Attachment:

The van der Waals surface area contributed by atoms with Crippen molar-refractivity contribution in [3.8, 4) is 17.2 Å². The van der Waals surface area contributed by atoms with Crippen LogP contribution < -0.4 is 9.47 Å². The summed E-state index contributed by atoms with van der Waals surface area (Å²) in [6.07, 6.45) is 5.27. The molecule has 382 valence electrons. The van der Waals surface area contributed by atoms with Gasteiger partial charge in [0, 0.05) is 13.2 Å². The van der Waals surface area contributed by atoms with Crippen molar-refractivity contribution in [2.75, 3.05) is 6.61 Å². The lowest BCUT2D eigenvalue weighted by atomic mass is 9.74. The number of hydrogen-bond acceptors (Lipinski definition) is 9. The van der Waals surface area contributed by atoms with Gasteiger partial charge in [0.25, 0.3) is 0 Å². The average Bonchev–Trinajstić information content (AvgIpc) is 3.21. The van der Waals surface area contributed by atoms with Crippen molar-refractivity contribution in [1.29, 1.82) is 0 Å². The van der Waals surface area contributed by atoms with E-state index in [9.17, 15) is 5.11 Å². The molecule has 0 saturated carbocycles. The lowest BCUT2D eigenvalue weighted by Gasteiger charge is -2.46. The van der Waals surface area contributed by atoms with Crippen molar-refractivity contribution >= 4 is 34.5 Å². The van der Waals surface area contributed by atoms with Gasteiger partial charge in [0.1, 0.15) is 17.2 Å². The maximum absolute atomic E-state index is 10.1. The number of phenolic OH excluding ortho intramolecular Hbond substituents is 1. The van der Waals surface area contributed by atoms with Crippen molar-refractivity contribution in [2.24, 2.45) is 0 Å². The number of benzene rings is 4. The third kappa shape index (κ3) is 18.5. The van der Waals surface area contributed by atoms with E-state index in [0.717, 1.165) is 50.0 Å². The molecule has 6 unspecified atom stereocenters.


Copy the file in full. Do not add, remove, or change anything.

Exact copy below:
The van der Waals surface area contributed by atoms with Crippen molar-refractivity contribution in [3.8, 4) is 17.2 Å². The van der Waals surface area contributed by atoms with Crippen LogP contribution < -0.4 is 9.47 Å². The summed E-state index contributed by atoms with van der Waals surface area (Å²) in [6.07, 6.45) is 5.27. The molecule has 382 valence electrons. The van der Waals surface area contributed by atoms with Gasteiger partial charge in [0, 0.05) is 13.2 Å². The van der Waals surface area contributed by atoms with Crippen molar-refractivity contribution in [2.75, 3.05) is 6.61 Å². The lowest BCUT2D eigenvalue weighted by atomic mass is 9.74. The number of hydrogen-bond acceptors (Lipinski definition) is 9. The van der Waals surface area contributed by atoms with Gasteiger partial charge in [0.25, 0.3) is 0 Å². The average Bonchev–Trinajstić information content (AvgIpc) is 3.21. The van der Waals surface area contributed by atoms with Crippen molar-refractivity contribution in [1.29, 1.82) is 0 Å². The van der Waals surface area contributed by atoms with E-state index in [9.17, 15) is 5.11 Å². The molecule has 0 saturated carbocycles. The lowest BCUT2D eigenvalue weighted by Gasteiger charge is -2.46. The van der Waals surface area contributed by atoms with Crippen molar-refractivity contribution >= 4 is 34.5 Å². The van der Waals surface area contributed by atoms with Gasteiger partial charge in [0.1, 0.15) is 17.2 Å². The maximum absolute atomic E-state index is 10.1. The number of phenolic OH excluding ortho intramolecular Hbond substituents is 1. The van der Waals surface area contributed by atoms with Crippen molar-refractivity contribution in [2.24, 2.45) is 0 Å². The number of benzene rings is 4. The third kappa shape index (κ3) is 18.5. The van der Waals surface area contributed by atoms with E-state index in [0.717, 1.165) is 50.0 Å². The molecule has 6 unspecified atom stereocenters.